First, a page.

This week I received a question from Sally P. She says:
I’m 32 years old, self-employed, and earn about $400,000 per year. I’ve saved $100,000 to buy a home but want to wait until I’ve saved a total of $200,000 to put down on a condo. The money is sitting in a high yield savings account for now. I don’t have a retirement account and am wondering if I should fund one in addition to putting money aside for a condo. If so, how much should I invest and what type of account is best?
When Should You Start Saving for Retirement?
First off, Sally gets a big pat on the back for earning so much at a young age. But then I’m going to slap her on the wrist for not setting up and funding a retirement account by now! You should begin investing for your future as soon as you start earning income from your first job.
Sally’s doing a good job saving, but she could benefit from implementing some structure into her financial life. Here are five financial goals that you should accomplish in the following order, no matter if you earn $40,000 or $400,000 per year:
Financial Goal #1: Create an Emergency Fund
The following excerpt is from chapter 2 of my award-winning book, Money Girl’s Smart Moves to Grow Rich:
… having an emergency fund should definitely be one of your first financial goals. You could get into real trouble without one. None of us knows what the future holds when it comes to our income, our economy, or our health. It’s vital that we hope for the best, but plan for the worst. If you lost a portion or all of your income, you still have living expenses to pay. Unemployment benefits can help you survive a layoff, but that income is only temporary and isn’t likely to cover all your expenses.
How much money you should set aside in an emergency fund varies depending on your personal situation. But I recommend that you keep at least three to six months’ worth of living expenses in a safe place, like an FDIC-insured savings or money market deposit account. Your emergency money should never be invested, because that exposes it to some amount of risk, nor should it be co-mingled with other accounts. And never, ever dip into your cash reserves for anything other than a dire emergency.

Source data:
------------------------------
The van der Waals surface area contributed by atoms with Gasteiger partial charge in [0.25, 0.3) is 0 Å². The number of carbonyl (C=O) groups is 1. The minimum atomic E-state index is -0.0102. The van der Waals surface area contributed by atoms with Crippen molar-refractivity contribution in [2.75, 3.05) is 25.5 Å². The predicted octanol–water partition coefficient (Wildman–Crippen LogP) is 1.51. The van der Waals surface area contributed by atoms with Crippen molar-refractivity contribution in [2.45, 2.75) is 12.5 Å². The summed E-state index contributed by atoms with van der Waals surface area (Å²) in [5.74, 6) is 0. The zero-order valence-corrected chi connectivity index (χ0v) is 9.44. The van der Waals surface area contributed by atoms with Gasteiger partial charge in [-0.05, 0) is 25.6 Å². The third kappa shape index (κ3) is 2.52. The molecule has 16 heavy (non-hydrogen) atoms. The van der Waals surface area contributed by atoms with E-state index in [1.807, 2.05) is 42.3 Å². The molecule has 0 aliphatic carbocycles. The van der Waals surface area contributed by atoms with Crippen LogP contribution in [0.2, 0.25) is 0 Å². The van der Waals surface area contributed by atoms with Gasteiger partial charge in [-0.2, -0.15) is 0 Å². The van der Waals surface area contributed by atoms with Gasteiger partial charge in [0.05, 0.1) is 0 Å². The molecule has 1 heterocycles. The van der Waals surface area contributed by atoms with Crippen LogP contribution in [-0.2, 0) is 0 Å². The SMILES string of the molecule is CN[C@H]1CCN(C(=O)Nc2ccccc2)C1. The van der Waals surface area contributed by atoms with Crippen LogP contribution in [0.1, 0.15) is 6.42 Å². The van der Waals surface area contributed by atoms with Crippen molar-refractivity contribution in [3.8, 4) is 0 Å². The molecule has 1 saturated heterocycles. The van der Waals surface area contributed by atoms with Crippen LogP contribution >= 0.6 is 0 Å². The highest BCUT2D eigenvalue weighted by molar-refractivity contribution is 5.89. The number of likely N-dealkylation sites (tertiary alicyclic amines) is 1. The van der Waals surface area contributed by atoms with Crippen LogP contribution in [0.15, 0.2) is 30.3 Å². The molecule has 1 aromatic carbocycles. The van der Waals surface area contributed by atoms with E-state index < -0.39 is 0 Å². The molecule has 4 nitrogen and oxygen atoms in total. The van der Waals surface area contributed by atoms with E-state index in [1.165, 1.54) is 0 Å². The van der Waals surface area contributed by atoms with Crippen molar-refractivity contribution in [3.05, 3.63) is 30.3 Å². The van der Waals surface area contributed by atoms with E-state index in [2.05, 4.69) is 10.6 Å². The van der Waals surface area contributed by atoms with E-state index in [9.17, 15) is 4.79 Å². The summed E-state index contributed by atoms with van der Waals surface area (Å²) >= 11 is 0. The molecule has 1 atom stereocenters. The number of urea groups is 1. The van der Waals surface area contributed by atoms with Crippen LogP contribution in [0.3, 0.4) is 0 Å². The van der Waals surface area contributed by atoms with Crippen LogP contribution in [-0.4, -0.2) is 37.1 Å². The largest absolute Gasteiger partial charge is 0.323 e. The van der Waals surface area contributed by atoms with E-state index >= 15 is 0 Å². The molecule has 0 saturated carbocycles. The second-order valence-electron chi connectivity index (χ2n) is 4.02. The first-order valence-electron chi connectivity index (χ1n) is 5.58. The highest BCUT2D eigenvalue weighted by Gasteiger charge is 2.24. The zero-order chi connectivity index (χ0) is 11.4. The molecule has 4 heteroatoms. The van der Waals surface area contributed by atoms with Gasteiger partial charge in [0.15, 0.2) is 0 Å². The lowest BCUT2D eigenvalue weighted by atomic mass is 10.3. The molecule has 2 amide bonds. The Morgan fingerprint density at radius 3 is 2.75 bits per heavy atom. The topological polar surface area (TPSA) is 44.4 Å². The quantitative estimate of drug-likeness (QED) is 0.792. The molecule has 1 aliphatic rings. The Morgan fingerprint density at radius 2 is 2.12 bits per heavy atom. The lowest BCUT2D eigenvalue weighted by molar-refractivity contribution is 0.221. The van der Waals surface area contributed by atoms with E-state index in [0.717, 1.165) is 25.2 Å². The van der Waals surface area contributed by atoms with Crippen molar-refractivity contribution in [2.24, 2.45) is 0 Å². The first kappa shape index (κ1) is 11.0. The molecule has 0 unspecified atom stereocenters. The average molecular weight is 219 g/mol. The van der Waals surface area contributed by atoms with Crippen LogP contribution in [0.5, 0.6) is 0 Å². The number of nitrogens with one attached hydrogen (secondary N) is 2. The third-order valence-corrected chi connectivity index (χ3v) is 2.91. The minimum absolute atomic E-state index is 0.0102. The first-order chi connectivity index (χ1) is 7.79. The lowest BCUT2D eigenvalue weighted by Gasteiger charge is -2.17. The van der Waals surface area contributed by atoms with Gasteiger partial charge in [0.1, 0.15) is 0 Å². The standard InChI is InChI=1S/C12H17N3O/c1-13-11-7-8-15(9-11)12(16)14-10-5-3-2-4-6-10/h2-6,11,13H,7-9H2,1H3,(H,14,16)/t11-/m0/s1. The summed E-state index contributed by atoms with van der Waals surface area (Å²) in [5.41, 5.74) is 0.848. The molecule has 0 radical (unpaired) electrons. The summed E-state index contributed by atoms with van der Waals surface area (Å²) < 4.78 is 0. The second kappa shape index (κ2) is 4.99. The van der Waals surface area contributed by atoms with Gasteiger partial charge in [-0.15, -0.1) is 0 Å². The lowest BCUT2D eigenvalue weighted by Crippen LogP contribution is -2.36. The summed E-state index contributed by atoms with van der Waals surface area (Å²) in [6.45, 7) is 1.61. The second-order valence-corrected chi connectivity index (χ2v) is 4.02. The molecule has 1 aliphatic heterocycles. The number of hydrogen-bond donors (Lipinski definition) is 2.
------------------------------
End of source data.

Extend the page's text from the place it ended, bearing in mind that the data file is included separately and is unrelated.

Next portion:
More from GFC, Below
Financial Goal #2: Get Adequate Insurance
An important part of being prepared for the unknown is being adequately insured. Many people get into financial trouble in the first place because they don’t have enough of the right kinds of insurance. As your net worth grows, you have more assets and income to protect from unexpected events. Without enough insurance,—such as health, disability, life, auto, homeowners, renters, and long term care—a catastrophic event could wipe out everything you’ve worked so hard to earn.
Financial Goal #3: Pay Down High-Interest Debt
Once you have an emergency fund in place and have adequate insurance, your next financial priority should be to pay down any high interest debt, like credit cards and payday loans. If you have excess cash above and beyond your emergency fund, use it to pay off expensive debt so you save the interest expense.
However, you should not pay off a debt early if it has a relatively low interest rate or comes with a tax deduction, like a mortgage, home equity line of credit, or student loan. Instead, you should use your money to earn a higher rate of return so you accumulate wealth for your future.
Financial Goal #4: Invest for Retirement
The next step is to start saving for retirement as aggressively as possible. A good rule of thumb is to invest at least 10% of your gross income in a retirement account, such as a workplace plan, an Individual Retirement Arrangement (IRA), or an account for the self-employed. If you can afford it, invest 15% or more. Increase the percentage you contribute every year until it hurts! When you’re sitting on a massive retirement nest egg down the road, you’ll be glad you did.
Financial Goal #5: Save for Other Goals
After you set up a retirement account and are making contributions on a consistent basis, then you can use your extra money to save for other goals like buying a home, funding a child’s education, or taking a vacation.
How to Save for Retirement If You’re Self-Employed
For 2011, Sally can only save $5,000 in a traditional IRA—but she can also put away much more in a retirement account for the self-employed. Use the IRS Retirement Plans Comparison Table to learn more about different types of retirement accounts that are available for businesses and self-employed individuals, such as a SEP-IRA, SIMPLE IRA, and 401(k).